Fly on the Wall: How One Girl Saw Everything
By E. Lockhart
November 13, 2007
Delacorte Books for Young Readers, 182 pages
At the Manhattan School for Art and Music, where everyone is “different” and everyone is “special,” Gretchen Yee feels ordinary. She’s the kind of girl who sits alone at lunch, drawing pictures of Spider-Man, so she won’t have to talk to anyone; who has a crush on Titus but won’t do anything about it; who has no one to hang out with when her best (and only real) friend Katya is busy.
One day, Gretchen wishes that she could be a fly on the wall in the boys’ locker room–just to learn more about guys. What are they really like? What do they really talk about? Are they really cretins most of the time?
Fly on the Wall is the story of how that wish comes true.
— Amazon.com description
Fly on the Wall is the story of every teenager.
Okay, so not EVERY teenager gets turned into a fly Metamorphasis style. But every teen feels self-doubt, is body-conscious and panics about the future. Which is what this story is really about.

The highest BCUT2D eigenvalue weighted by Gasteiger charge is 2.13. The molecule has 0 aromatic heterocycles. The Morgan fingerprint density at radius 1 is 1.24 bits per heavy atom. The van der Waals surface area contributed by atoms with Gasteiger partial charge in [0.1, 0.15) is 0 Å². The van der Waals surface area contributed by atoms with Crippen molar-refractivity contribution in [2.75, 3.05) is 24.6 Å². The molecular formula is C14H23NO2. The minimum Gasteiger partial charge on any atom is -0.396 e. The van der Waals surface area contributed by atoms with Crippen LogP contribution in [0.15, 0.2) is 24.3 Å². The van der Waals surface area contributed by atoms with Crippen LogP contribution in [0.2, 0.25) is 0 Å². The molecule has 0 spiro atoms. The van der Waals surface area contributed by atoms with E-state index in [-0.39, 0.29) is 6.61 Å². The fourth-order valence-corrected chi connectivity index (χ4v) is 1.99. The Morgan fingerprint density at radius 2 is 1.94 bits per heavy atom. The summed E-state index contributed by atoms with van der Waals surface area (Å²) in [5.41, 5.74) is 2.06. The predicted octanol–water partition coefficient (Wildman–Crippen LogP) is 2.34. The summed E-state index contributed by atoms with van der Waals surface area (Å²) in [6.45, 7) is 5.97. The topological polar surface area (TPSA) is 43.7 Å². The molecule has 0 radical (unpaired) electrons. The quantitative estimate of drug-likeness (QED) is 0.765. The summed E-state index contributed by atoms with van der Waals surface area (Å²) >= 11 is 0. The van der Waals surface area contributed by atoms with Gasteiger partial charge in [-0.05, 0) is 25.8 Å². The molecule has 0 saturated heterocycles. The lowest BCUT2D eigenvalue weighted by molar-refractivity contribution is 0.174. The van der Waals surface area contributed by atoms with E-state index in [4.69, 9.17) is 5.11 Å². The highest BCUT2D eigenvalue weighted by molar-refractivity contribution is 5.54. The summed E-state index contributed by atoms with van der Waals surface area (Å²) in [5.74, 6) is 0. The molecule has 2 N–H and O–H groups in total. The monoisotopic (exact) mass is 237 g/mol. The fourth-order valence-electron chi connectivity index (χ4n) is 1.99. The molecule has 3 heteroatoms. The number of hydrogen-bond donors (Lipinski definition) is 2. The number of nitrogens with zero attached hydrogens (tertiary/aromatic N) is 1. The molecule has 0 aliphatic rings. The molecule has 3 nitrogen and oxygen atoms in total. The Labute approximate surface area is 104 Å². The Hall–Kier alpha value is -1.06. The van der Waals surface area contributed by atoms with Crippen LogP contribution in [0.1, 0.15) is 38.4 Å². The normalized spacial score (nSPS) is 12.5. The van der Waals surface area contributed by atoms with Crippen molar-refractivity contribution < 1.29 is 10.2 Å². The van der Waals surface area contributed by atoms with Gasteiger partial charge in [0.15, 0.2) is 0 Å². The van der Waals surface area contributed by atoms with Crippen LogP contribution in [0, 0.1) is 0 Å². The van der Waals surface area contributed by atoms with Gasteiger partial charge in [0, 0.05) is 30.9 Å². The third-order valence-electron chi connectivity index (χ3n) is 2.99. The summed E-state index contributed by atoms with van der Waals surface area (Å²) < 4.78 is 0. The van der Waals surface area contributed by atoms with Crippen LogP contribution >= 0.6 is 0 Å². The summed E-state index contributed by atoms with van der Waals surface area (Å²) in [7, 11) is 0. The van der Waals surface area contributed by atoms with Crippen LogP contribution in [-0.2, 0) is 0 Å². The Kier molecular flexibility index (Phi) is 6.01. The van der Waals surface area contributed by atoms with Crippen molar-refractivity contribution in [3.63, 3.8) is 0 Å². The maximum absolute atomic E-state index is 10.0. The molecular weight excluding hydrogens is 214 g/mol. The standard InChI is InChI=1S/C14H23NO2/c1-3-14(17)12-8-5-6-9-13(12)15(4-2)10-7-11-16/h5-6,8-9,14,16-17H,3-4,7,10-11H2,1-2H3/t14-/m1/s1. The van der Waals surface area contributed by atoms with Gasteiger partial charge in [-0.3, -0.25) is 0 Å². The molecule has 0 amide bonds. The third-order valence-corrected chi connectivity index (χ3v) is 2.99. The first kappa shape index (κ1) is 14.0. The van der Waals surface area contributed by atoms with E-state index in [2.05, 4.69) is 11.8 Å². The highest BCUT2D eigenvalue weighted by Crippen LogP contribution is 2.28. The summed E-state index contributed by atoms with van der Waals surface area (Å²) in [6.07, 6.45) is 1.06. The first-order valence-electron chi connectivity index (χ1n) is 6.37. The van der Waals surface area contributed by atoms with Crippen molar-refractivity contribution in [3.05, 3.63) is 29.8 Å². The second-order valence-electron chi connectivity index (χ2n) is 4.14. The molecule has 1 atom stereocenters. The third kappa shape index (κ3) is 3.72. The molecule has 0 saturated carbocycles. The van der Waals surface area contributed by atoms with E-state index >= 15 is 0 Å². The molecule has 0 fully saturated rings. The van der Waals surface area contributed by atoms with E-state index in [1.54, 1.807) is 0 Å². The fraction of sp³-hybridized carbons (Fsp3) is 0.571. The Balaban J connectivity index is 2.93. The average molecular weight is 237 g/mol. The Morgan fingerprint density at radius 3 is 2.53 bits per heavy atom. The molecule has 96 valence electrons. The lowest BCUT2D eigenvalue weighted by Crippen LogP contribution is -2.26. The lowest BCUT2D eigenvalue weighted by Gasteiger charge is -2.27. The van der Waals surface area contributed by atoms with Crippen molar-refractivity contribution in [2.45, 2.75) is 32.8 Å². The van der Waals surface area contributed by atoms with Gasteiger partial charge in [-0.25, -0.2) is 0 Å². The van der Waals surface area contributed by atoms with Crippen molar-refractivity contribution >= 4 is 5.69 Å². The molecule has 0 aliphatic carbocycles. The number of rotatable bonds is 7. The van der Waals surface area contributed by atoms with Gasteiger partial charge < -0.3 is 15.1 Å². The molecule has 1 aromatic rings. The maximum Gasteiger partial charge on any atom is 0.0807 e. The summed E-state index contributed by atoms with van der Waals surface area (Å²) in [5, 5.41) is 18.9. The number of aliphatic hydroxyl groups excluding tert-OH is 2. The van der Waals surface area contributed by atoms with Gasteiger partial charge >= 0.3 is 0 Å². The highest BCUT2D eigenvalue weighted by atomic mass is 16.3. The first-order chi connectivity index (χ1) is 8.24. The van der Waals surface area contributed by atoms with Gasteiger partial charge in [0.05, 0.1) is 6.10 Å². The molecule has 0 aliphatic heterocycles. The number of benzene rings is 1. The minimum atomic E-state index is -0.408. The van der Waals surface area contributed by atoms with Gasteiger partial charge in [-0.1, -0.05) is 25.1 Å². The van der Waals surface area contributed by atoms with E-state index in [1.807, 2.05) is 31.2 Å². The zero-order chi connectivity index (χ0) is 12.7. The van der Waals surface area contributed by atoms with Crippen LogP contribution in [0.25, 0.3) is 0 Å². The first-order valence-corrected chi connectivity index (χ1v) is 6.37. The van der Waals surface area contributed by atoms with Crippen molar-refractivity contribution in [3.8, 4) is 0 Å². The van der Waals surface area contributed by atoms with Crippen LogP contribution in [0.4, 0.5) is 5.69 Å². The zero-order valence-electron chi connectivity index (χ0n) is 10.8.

Beyond the comic book-lovin’ and boy-mistrustin’ nature of Gretchen Lee is a very self-conscious everyteen. She’s clueless about how others see her…and clueless about BOYS. Through a very unrealistic turn of events, she comes to learn some lessons all teens could stand to learn.
E. Lockhart tells the story with plenty of four-letter words and some, um, interesting anatomical descriptions. But it’s really hilarious and dirty and all sorts of awesome, and if parents can get around their kids reading about that, I think this is a book all 14-year-olds should read. Love it.
And if you haven’t read it yet, check out Lockhart’s The Disreputable History of Frankie Landau-Banks. You won’t regret it!